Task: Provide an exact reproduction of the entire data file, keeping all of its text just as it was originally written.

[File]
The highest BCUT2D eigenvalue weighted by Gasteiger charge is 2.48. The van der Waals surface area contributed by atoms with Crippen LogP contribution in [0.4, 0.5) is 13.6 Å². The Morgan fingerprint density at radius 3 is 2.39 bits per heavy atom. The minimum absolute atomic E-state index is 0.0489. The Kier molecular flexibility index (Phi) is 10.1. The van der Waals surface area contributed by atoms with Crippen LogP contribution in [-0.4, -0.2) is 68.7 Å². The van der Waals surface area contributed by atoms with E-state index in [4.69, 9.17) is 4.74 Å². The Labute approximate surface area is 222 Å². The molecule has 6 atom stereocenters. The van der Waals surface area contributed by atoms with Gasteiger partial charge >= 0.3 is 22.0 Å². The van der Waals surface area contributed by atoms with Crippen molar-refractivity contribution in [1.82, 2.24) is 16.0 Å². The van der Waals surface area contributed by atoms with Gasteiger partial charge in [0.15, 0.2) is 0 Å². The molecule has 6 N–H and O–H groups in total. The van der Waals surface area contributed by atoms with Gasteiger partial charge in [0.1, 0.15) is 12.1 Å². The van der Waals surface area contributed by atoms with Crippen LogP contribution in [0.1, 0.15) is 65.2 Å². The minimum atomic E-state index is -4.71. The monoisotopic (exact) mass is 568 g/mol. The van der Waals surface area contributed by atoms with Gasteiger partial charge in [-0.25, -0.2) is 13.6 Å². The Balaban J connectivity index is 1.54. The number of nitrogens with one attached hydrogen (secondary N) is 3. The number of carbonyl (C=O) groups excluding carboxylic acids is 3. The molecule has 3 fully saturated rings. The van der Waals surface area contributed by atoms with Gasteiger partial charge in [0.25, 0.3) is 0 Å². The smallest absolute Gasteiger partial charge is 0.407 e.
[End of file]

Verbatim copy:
The highest BCUT2D eigenvalue weighted by Gasteiger charge is 2.48. The van der Waals surface area contributed by atoms with Crippen LogP contribution in [0.4, 0.5) is 13.6 Å². The Morgan fingerprint density at radius 3 is 2.39 bits per heavy atom. The minimum absolute atomic E-state index is 0.0489. The Kier molecular flexibility index (Phi) is 10.1. The van der Waals surface area contributed by atoms with Crippen LogP contribution in [-0.4, -0.2) is 68.7 Å². The van der Waals surface area contributed by atoms with E-state index in [4.69, 9.17) is 4.74 Å². The Labute approximate surface area is 222 Å². The molecule has 6 atom stereocenters. The van der Waals surface area contributed by atoms with Gasteiger partial charge >= 0.3 is 22.0 Å². The van der Waals surface area contributed by atoms with Crippen molar-refractivity contribution in [1.82, 2.24) is 16.0 Å². The van der Waals surface area contributed by atoms with Gasteiger partial charge in [0.15, 0.2) is 0 Å². The molecule has 6 N–H and O–H groups in total. The van der Waals surface area contributed by atoms with Gasteiger partial charge in [0.1, 0.15) is 12.1 Å². The van der Waals surface area contributed by atoms with Crippen LogP contribution in [0.1, 0.15) is 65.2 Å². The minimum atomic E-state index is -4.71. The monoisotopic (exact) mass is 568 g/mol. The van der Waals surface area contributed by atoms with Gasteiger partial charge in [-0.25, -0.2) is 13.6 Å². The Balaban J connectivity index is 1.54. The number of nitrogens with one attached hydrogen (secondary N) is 3. The number of carbonyl (C=O) groups excluding carboxylic acids is 3. The molecule has 3 fully saturated rings. The van der Waals surface area contributed by atoms with Gasteiger partial charge in [0.25, 0.3) is 0 Å². The smallest absolute Gasteiger partial charge is 0.407 e.